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Post-reform doctor supply in Texas

Professor Charles Silver argues, using a single time series, that the successful constitutional referendum for medical malpractice liability reforms in Texas did not increase the supply of doctors, even though license applications are up substantially. I note a non sequitur as well as a misleading conclusion:

Professor Silver: You acknowledge that, under reform, doctors come out ahead. (This is appreciated: there are numerous dishonest/disingenuous opponents of reform, including several who write on this website, who argue nonsensically that malpractice insurance rates are unrelated to the expense of providing malpractice insurance. We are to believe, under these arguments, that the doctors who run nonprofit mutual insurance companies are conspiring to charge themselves too much money.) Under normal laws of supply and demand, ceteris paribus, the increased financial incentives will increase the supply of doctors.

Of course, ceteris isn't paribus: when one goes to measure this, there are confounding variables; one can't simply plot a single variable with fifteen data points, and claim that this demonstrates anything. (It's perhaps too much to expect a lobbyist group's talking points to be this nuanced, but, you and I, as academics, surely aspire to more than simply creating competing talking points.) For example, during the crisis period, as the number of doctors went up in Texas, it went up in the rest of the United States as well. In fact, the number of doctors went up in the rest of the United States faster than it went up in Texas, even as the population of Texas went up faster than it did in the rest of the United States. One thus needs to control for these confounding variables.

Numerous studies have shown, that when other variables are controlled for, noneconomic damages caps do increase the supply of doctors. (Klick and Stratmann (2005); Kessler, Sage, and Becker (2005); Matsa (2005); Dranove and Gron (2005); Dubay, Kaestner, and
Waidmann (2001); Mello et al (2005); Klick and Stratmann (2007 forthcoming)). The effect is especially pronounced when one observes "high risk" professions such as ob-gyn, emergency medicine, and neurology; doctors in low-risk fields such as dermatology are obviously going to care less about the malpractice regime they practice in, and including doctors relatively unaffected by a liability regime in the mix of data only dampens the real effects. And a single time-series for a single state, as you would surely admit, does not show otherwise.

What your additional data shows, however, is not that liability reform did not create additional willingness for doctors to practice in Texas, but that confounding factors, such as excessive regulation, are preventing the market from reaching its equilibrium point as quickly as it would otherwise. That's not an argument against reform, that's an argument for a better regulatory regime irrelevant to the liability process. In other words, the Texas doctors' groups you cite are guilty of a non sequitur and failing to address another problem in the medical regulatory regime, but the thrust of their comments regarding the effects of liability reform are both correct and consistent with your own acknowledgement that doctors' lots are improved by reform.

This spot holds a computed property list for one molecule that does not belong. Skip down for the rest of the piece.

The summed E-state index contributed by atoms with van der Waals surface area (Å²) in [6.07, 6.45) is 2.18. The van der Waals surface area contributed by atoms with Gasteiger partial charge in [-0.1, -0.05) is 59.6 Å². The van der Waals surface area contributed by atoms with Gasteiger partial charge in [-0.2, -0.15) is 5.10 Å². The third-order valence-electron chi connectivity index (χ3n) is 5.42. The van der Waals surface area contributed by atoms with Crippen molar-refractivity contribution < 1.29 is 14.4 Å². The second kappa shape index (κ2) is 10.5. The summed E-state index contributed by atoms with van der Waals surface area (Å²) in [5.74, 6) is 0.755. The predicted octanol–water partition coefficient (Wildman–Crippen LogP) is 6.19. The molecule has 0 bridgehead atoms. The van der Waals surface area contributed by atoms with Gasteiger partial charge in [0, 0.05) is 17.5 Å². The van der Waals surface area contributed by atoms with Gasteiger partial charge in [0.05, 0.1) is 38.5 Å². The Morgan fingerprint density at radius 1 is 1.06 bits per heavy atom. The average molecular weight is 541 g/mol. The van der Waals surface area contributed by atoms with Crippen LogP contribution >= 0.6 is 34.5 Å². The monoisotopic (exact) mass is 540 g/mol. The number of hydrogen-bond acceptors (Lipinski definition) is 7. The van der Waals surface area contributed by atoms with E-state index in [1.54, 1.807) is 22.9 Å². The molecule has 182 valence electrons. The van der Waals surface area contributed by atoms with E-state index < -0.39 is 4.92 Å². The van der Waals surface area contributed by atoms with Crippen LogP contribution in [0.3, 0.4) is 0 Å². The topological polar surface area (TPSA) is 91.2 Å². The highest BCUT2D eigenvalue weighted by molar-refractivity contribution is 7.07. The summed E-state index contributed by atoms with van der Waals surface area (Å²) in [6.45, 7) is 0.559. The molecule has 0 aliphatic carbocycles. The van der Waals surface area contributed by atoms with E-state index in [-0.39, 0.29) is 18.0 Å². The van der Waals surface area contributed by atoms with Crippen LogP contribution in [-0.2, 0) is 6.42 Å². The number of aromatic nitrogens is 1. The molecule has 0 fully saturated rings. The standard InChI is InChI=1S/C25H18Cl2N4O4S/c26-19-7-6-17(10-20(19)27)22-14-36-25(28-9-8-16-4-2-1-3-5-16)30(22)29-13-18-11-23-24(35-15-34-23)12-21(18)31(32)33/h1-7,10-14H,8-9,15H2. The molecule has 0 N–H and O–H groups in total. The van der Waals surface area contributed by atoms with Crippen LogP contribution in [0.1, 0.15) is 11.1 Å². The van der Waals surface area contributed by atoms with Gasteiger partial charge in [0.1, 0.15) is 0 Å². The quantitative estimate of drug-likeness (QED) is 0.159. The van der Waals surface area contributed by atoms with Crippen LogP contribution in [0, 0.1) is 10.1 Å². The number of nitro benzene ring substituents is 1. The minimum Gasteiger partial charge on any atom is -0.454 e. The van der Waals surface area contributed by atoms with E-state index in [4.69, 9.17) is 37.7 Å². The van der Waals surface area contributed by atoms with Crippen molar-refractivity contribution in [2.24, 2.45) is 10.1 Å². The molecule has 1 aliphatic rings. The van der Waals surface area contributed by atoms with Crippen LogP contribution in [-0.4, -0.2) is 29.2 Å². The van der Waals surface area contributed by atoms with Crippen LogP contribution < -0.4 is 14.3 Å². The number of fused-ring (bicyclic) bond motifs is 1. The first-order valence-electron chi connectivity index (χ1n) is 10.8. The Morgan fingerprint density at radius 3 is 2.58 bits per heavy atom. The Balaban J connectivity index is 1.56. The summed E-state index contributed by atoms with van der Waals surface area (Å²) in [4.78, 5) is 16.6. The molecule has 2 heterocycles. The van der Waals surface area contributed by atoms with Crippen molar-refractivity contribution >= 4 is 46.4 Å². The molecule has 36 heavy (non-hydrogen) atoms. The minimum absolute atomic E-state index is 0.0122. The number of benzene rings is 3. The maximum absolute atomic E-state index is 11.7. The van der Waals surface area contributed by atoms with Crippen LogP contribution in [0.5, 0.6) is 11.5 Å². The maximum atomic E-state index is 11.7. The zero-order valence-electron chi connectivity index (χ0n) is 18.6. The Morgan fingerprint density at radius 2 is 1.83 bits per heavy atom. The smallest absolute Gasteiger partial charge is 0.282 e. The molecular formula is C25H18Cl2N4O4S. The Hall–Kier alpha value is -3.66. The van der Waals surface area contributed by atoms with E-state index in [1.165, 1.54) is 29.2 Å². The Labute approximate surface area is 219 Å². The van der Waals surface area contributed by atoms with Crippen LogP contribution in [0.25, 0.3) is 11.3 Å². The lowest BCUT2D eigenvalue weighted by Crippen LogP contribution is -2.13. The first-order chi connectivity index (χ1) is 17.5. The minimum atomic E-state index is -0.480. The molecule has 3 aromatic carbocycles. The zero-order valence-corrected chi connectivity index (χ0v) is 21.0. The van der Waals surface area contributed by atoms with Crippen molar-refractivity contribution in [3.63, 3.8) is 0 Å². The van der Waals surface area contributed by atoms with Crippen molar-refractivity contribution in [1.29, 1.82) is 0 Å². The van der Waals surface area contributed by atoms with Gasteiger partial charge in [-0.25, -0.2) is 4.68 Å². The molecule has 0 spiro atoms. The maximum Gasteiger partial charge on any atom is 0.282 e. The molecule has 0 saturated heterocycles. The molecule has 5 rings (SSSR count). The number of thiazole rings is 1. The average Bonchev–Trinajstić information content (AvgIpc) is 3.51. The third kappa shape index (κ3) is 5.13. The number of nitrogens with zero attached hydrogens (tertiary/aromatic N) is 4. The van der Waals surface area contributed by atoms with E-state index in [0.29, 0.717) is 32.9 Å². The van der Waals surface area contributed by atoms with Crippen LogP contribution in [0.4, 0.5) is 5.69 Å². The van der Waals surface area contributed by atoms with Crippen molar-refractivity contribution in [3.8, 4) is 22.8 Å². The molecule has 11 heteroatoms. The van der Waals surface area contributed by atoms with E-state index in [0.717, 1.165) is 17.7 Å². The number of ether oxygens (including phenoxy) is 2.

I didn't note this earlier, but it's rather misleading to claim that the public choice scenario behind malpractice reform is "wealthy and concentrated interest groups use the political process to advantage, at the expense of groups whose members are anonymous and dispersed." You're surely well aware (from, if nothing else, being a personal beneficiary from pronouncing on the ethics of its lead practitioners) that the organized trial bar is about as wealthy and concentrated an interest group as there is, and that interest group has spent millions calling in chips to block reforms that a majority of the U.S. House of Representatives and Senate supported, and had considerable success blocking reforms in Texas through obstruction in one or more of the three branches of government before the referendum process permitted the popular will--the mass of anonymous and dispersed voters--to finally have its way over the powerful wealthy and concentrated interest group.

You ask me to back up my assertion that the median Texan comes out ahead. There are many reasons, but the easy one is that, empirically, when given the choice of paying for services with or without the additional cost of expected noneconomic damages, consumers overwhelmingly prefer (ex ante) not to pay those costs. New Jersey auto insurance is a marvelous example: there, when they buy auto insurance, residents are given the choice of whether they want full access to the liability system, or whether they are willing to waive their rights to noneconomic damages in certain accidents in exchange for a lower insurance rate. Over ninety percent prefer lower costs ex ante to the opportunity for pain and suffering damages ex post. The revealed preferences of the larger group of "anonymous and dispersed" consumers are that they don't think the trial-lawyer-created game of randomly awarded noneconomic damages (where lawyers and administration costs receive the majority of the money spent) is worth the candle. This alone, without more, shows that there has been an increase in consumer surplus because their preferences have been honored.

There is more evidence, of course, but it's haggling over econometric studies over the health benefits of caps, and I've already gone off topic enough.



We previously criticized Silver for an overbroad attack on reform in a New York Times op-ed (Apr. 1, 2005) that turned out to contradict the final version of his academic paper (Aug. 10, 2005).



Rafael Mangual
Project Manager,
Legal Policy

Manhattan Institute


Published by the Manhattan Institute

The Manhattan Insitute's Center for Legal Policy.